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Analysis: 'Grokster' a legal music win

By LISA PICKOFF-WHITE   |   June 29, 2005 at 11:54 AM   |   Comments

WASHINGTON, June 29 (UPI) -- The real winners of Monday's U.S. Supreme Court ruling in the MGM vs. Grokster case could be legal content distributors such as Apple and RealNetworks, analysts told United Press International.

The court ruled companies that induce copyright infringement can be held liable, and the justices sent the case back to a lower court.

"A lot of consumers are going to be checking out legal options now that illegal networks can be and will be sued," said RealNetworks spokesman Matt Graves.

The stock price of RealNetworks, the owner of Rhapsody, its digital music store, rose 1 percent Monday after the ruling, and stock in Napster, the only purely online music distributor, rose 6.92 percent. Apple, which claims 70 percent of online music sales via its iTunes, lost nearly 2 percent of its stock to other concerns.

Since iTunes opened it has sold more than 350 million songs worldwide.

"This lawsuit is a great chance for the legal (music) services to attract new users and convince them to use their services," said Russ Crupnick, an analyst at NPD Group in Port Washington, N.Y. "You don't want to litigate your customers (because) clearly (the entertainment industry is) invested in making a legitimate alternative, whether through the industry itself or outsiders such iTunes or Rhapsody."

Crupnick said he does not think consumers are going to take this as a mandate to stop file-sharing.

"This lawsuit was about companies, not consumers," he said.

Companies such as Ruckus Network, in Herndon, Va., that focus on college subscriptions likewise are going to benefit from administrators fearing litigation, Crupnick said.

Josh Weiner, Ruckus's director of communications, said what really will drive consumers away from illegal file-sharing is a better business model.

"We spent over a year looking at how a music service can reach college students and be flexible enough to serve them. That's what separates us from the other distributors," Weiner said. "Our challenge is not to be a legal service, but to be better than peer-to-peer."

Weiner said he does not necessarily expect an increase in student use of Ruckus's subscription service, because more than 20 universities already use Ruckus, and 40 percent to 70 percent of students at these universities utilize the service.

"Students aren't concerned with the debate," he said. "They want to use a service to download music and movies and share it with their friends. We do expect an increase in interest from administrators though."

Michael Petricone, vice president of technology policy at the Consumer Electronics Association in Arlington, Va., said he thinks the decision is not going to drive sales for legal online music distributors. Only better marketing and business models will do that.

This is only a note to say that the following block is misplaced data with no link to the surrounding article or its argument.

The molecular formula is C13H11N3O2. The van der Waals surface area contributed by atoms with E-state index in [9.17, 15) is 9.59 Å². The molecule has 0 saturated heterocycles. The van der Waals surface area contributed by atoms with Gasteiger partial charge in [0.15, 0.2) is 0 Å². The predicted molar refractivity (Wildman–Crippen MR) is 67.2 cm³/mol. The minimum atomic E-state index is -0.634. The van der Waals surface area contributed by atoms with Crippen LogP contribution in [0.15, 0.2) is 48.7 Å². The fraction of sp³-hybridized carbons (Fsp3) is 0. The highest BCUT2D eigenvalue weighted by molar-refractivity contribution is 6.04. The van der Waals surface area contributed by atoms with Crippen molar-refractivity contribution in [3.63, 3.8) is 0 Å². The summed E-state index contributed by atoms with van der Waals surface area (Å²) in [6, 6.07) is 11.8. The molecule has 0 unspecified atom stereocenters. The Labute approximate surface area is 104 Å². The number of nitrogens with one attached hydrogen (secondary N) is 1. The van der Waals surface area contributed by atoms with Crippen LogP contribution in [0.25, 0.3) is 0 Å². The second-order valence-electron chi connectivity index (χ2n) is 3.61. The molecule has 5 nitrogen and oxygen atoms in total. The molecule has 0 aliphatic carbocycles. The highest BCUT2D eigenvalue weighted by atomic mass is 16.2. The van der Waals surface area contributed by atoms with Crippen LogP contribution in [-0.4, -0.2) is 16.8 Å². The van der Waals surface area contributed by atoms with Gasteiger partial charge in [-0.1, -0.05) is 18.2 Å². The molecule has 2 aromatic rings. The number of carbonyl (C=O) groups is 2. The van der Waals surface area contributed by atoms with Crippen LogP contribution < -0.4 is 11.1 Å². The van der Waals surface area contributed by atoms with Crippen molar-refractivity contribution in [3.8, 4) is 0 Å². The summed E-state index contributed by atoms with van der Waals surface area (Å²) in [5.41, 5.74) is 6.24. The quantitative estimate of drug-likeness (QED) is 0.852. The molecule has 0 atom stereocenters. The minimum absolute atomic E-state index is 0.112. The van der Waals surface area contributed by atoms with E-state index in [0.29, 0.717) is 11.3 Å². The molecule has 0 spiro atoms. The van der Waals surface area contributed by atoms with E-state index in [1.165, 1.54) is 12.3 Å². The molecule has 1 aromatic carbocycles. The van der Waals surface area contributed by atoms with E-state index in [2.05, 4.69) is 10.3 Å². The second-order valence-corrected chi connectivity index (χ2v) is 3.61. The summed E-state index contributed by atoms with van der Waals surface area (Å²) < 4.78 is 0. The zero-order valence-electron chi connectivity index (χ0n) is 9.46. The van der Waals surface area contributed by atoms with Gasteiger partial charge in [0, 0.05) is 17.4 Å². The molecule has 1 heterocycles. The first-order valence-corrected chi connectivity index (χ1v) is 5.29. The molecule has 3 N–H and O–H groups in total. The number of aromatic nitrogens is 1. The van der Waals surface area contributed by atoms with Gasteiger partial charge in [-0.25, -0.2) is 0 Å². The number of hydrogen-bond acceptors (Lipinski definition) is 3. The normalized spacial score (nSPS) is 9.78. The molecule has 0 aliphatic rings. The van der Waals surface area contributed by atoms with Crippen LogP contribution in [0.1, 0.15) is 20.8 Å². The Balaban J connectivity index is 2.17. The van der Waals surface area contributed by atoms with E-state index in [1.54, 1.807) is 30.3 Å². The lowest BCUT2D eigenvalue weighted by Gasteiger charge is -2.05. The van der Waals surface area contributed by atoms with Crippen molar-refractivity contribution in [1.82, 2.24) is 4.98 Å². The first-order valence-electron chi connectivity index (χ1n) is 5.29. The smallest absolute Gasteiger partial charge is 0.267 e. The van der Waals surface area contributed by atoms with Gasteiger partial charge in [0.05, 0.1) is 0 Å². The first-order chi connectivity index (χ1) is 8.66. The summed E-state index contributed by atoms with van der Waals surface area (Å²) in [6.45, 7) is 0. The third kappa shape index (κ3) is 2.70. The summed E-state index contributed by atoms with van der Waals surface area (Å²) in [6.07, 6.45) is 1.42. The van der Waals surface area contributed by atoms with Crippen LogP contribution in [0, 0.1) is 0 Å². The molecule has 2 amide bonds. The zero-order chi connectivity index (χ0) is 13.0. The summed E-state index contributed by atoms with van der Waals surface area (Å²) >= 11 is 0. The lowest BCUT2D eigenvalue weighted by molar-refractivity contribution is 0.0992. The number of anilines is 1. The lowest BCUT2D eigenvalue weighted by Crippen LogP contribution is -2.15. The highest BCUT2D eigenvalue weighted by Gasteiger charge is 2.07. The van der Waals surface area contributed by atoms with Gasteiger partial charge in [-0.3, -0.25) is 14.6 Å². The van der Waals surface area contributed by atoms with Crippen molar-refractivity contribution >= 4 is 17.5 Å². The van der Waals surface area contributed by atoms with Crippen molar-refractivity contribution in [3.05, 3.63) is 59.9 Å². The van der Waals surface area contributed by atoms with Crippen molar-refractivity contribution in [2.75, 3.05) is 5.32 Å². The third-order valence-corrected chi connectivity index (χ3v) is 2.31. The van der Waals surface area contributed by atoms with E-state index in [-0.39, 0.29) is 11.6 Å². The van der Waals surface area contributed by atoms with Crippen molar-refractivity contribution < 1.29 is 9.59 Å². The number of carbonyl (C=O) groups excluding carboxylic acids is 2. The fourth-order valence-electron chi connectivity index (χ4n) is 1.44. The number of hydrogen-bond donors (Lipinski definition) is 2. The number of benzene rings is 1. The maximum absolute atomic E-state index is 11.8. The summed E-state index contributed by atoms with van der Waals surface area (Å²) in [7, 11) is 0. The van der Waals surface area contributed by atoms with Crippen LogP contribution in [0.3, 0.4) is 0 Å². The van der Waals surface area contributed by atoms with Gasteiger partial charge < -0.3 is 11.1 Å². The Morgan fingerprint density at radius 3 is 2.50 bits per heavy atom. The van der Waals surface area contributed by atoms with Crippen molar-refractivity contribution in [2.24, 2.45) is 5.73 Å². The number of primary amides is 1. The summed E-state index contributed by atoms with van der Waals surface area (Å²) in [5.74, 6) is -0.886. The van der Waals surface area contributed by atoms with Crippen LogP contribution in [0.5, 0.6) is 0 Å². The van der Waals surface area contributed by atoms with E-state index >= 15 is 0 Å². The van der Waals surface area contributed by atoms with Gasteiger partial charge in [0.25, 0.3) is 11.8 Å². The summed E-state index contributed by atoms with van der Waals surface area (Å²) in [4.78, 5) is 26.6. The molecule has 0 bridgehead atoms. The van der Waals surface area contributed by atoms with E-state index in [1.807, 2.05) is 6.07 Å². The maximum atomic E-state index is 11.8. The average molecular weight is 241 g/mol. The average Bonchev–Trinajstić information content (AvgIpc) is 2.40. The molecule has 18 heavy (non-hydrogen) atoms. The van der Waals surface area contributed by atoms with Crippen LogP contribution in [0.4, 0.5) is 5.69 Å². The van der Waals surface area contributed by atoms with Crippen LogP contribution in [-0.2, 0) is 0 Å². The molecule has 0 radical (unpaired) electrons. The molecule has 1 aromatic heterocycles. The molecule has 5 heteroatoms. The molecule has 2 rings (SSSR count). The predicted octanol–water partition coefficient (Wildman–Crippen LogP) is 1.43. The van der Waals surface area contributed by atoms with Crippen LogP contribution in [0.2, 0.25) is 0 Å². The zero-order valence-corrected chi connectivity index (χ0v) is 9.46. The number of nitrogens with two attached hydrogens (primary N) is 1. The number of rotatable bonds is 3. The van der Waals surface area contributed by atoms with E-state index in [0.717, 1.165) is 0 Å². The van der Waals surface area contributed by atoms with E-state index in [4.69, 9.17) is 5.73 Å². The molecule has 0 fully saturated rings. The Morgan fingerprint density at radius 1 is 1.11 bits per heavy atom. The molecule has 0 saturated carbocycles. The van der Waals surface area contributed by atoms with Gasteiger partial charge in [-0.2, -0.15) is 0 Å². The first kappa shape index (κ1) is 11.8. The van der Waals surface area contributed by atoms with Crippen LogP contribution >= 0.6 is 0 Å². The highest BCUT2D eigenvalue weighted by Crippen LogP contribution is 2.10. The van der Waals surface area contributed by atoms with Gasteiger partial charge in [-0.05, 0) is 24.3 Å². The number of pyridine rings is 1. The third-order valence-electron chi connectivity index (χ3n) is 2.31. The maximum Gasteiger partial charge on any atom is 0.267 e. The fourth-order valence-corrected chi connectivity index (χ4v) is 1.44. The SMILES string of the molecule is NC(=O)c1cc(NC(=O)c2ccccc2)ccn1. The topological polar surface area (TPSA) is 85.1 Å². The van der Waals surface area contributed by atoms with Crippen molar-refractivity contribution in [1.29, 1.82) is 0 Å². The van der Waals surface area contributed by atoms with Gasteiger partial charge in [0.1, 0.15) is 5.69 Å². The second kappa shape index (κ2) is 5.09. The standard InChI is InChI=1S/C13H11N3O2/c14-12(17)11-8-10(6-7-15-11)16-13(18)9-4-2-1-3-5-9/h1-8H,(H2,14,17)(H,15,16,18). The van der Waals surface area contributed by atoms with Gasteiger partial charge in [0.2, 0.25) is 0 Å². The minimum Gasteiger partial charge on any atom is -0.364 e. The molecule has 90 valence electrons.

"(Monday's) decision is going to have little impact on the thousands of computers that have peer-to-peer installed on them, many of which are overseas and cannot be touched by this lawsuit," Petricone said.

The decision only increased the legal uncertainty of what constitutes inducement, he said. It is going to stifle innovation in new business models, because investors are going to fear litigation for new products.

Industry expert Siva Vaidhyanathan, who filed an amicus brief in the Grokster case on behalf of Streamcast Networks, said the main thing the lawsuit will change is how online content distributors market.

"Content distributors are going to scrub away any hint of inducement from their Web sites," said Vaidhyanathan, who also is director of communications studies at New York University. "The real chilling effect will be down the line, when the court system is forced to face defining inducement."

The decision was based on facts that only apply to Grokster, he said. Smarter companies in the future will have marketing campaigns that are not entirely based on illegal file-sharing.

"When that company is sued, and it goes to the Supreme Court, they'll have to make a real decision about Sony," Vaidhyanathan said, referring to the landmark 1984 decision involving private use of copyrighted material. "Of the justices, four out of nine completely avoided any mention of Sony. The other five chose to deal with it, but had such diverse opinions that they were not the majority."

As technology improves, people want more content, which has been shown by the increase of content aggregation across the board, he said.

"Peer-to-peer usage has been going up, the usage of legal devices is going up and, shockingly, CD sales have gone up in the last month," Vaidhyanathan said. "People just want content. This is not a zero-sum game, where a download doesn't mean a sale."

--

Lisa Pickoff-White covers technology for UPI Science News. E-mail: sciencemail@upi.com

© 2005 United Press International, Inc. All Rights Reserved. Any reproduction, republication, redistribution and/or modification of any UPI content is expressly prohibited without UPI's prior written consent.
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